Left to right, Violent Cappuccino, 2007; Miss Satin, 2006-08; David, the Proprietor, 2008-09; Frozen Pioneer, 2009, and partial view of Marguerite de Ponty, 2006-08. Photo Benoit Pailley.

A photograph on the cover of the thick volume published in conjunction with Urs Fischer’s current exhibition at the New Museum1 shows the floridly tattooed Swiss artist sleeping, a small dog cradled in his arms. The dog is awake, but, unnervingly, it has been Photoshopped with human (Fischer’s?) eyes. Who or what is watching, and what kind of strange sights does the watcher see? In the exhibition, titled “Urs Fischer: Marguerite de Ponty,” the artist devises many subtle ways of throwing a viewer off balance. He offers a balm to those who have been disappointed with the New Museum’s digs on the Bowery, effectively dispelling the odd claustrophobia and awkwardness of the structure’s interior spaces in floor-size installations replete with visual subterfuge. Fischer’s intervention on the third floor is especially radical—not as violent, inarguably, as the giant hole he once dug into the foundations of his New York gallery (You, 2007, at Gavin Brown’s enterprise), but equally transformative.

Some critics consider Fischer’s work to be hermetic, or that of an art-world insider, but I would argue on the contrary that his practice is sociable, reaching into the history of art without succumbing to academicism, while pleasing a crowd. Clever resonances—Kippenbergian irreverence, Koonsian schlock and shape-shifting as relentless as Polke’s—do nothing to lessen Fischer’s originality. Moreover, you don’t have to recognize his hyperawareness of art past and present to enjoy the show. Watch people jump and gasp, then laugh, when startled by Noisette (2009), the human-looking tongue that darts out of a hole in the wall when a sensor detects their approach, or observe them wandering with manifest delight through a field of mirrored boxes screenprinted with blown-up, mundane objects, into whose universe they are insinuated by reflection. If neither Warhol nor Minimalism is uppermost in visitors’ minds, nor even the mirrored boxes’ unsettling implications, it hardly matters. Fischer effectively straddles worlds without detracting from the integrity of his pursuit.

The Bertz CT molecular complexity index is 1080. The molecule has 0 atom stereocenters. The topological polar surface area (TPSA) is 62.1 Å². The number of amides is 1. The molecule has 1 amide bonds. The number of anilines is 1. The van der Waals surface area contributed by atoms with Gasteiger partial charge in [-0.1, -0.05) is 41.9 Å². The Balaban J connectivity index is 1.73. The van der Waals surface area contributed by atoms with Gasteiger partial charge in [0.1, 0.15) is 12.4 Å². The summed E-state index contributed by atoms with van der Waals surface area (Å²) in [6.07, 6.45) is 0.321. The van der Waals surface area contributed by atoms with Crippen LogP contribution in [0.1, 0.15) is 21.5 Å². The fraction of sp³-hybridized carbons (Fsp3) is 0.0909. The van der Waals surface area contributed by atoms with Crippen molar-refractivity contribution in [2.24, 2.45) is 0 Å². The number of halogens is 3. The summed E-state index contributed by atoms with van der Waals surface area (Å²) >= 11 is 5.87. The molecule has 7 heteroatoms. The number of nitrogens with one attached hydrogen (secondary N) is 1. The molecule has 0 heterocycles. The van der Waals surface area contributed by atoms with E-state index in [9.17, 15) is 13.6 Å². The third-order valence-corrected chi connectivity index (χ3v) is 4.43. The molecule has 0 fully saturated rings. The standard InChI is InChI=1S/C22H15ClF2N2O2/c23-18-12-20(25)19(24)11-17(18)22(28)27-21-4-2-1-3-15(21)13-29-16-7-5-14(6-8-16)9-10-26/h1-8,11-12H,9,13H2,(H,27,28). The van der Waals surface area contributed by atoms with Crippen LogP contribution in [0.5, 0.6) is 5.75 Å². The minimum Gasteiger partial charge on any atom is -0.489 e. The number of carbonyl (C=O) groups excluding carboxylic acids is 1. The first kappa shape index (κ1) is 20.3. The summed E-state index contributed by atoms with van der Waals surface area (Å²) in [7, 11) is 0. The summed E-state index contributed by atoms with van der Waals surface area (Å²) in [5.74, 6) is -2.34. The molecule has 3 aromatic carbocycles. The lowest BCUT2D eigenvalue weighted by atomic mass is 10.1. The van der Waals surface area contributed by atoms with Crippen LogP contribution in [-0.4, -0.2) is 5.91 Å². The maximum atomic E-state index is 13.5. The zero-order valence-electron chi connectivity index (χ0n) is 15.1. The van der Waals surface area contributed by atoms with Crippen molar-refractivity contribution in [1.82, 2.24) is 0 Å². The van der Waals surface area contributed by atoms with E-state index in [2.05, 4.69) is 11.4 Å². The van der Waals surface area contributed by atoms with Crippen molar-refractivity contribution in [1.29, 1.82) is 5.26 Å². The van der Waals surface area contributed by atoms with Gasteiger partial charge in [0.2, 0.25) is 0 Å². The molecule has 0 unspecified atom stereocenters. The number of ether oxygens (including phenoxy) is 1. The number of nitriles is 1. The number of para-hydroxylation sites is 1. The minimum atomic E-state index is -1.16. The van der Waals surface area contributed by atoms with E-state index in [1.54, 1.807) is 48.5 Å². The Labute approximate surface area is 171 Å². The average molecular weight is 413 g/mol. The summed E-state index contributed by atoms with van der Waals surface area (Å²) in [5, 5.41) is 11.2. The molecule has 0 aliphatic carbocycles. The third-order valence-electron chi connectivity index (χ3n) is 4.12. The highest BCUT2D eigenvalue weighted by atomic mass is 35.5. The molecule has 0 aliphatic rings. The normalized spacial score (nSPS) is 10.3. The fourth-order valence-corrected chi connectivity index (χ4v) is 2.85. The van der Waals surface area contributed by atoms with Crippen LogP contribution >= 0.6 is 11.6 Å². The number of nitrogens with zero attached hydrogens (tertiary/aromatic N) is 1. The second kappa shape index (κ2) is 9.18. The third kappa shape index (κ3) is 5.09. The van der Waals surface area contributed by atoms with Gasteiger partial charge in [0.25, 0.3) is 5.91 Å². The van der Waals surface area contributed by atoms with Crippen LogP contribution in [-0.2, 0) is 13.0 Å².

Containing just four works (all 2009), the museum’s third floor is discreetly dominated by the slyest of them, Last Call Lascaux, a huge digital photograph of the walls and ceiling of the room, exact and to scale, which has been attached to those selfsame walls and ceiling. Well, not exactly: the ceiling was lowered for the occasion and papered with the image of the now hidden ceiling, and the dropped ceiling fitted with new lighting that mimics the system above. The walls, meanwhile, are completely sheathed in giant shadowy images of themselves after removal of the previous exhibition, complete with scratches and other imperfections. The visitor, stepping into this doppelgänger of a room, is optically bathed in a purplish meltdown of process colors, which modulate almost imperceptibly, so that some areas are more yellow, and others more magenta. (The wallpaper is actually a photograph of fluorescent light reflected off the walls in colors the human eye normally does not perceive.) The result is a subtly living, breathing space, an effect only enhanced by the tongue piece, which operates at head level from within the longest wall. One is reminded of the arm corridor in Cocteau’s Beauty and the Beast, in the sense that the space seems sentient, and of Robert Gober, who has often bestowed on rooms a creepy double life.